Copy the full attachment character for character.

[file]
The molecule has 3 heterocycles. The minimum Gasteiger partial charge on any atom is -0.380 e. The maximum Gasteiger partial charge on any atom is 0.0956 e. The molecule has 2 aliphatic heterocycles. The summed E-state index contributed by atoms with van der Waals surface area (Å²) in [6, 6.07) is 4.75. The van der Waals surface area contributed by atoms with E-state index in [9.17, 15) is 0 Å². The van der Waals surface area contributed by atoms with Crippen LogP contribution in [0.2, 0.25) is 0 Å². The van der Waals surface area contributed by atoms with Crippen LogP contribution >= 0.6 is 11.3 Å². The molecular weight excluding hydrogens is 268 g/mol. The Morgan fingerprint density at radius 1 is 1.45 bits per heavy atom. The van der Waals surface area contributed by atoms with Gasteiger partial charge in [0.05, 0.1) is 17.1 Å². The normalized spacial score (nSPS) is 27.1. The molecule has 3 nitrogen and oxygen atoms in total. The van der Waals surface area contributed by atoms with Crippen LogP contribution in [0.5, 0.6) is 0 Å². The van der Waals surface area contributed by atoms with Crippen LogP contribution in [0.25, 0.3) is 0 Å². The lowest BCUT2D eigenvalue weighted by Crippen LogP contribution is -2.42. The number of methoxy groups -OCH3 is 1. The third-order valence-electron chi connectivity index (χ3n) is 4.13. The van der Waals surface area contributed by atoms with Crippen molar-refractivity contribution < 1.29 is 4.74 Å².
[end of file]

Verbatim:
The molecule has 3 heterocycles. The minimum Gasteiger partial charge on any atom is -0.380 e. The maximum Gasteiger partial charge on any atom is 0.0956 e. The molecule has 2 aliphatic heterocycles. The summed E-state index contributed by atoms with van der Waals surface area (Å²) in [6, 6.07) is 4.75. The van der Waals surface area contributed by atoms with E-state index in [9.17, 15) is 0 Å². The van der Waals surface area contributed by atoms with Crippen LogP contribution in [0.2, 0.25) is 0 Å². The van der Waals surface area contributed by atoms with Crippen LogP contribution >= 0.6 is 11.3 Å². The molecular weight excluding hydrogens is 268 g/mol. The Morgan fingerprint density at radius 1 is 1.45 bits per heavy atom. The van der Waals surface area contributed by atoms with Gasteiger partial charge in [0.05, 0.1) is 17.1 Å². The normalized spacial score (nSPS) is 27.1. The molecule has 3 nitrogen and oxygen atoms in total. The van der Waals surface area contributed by atoms with Crippen LogP contribution in [0.5, 0.6) is 0 Å². The van der Waals surface area contributed by atoms with Crippen LogP contribution in [0.25, 0.3) is 0 Å². The lowest BCUT2D eigenvalue weighted by Crippen LogP contribution is -2.42. The number of methoxy groups -OCH3 is 1. The third-order valence-electron chi connectivity index (χ3n) is 4.13. The van der Waals surface area contributed by atoms with Crippen molar-refractivity contribution < 1.29 is 4.74 Å².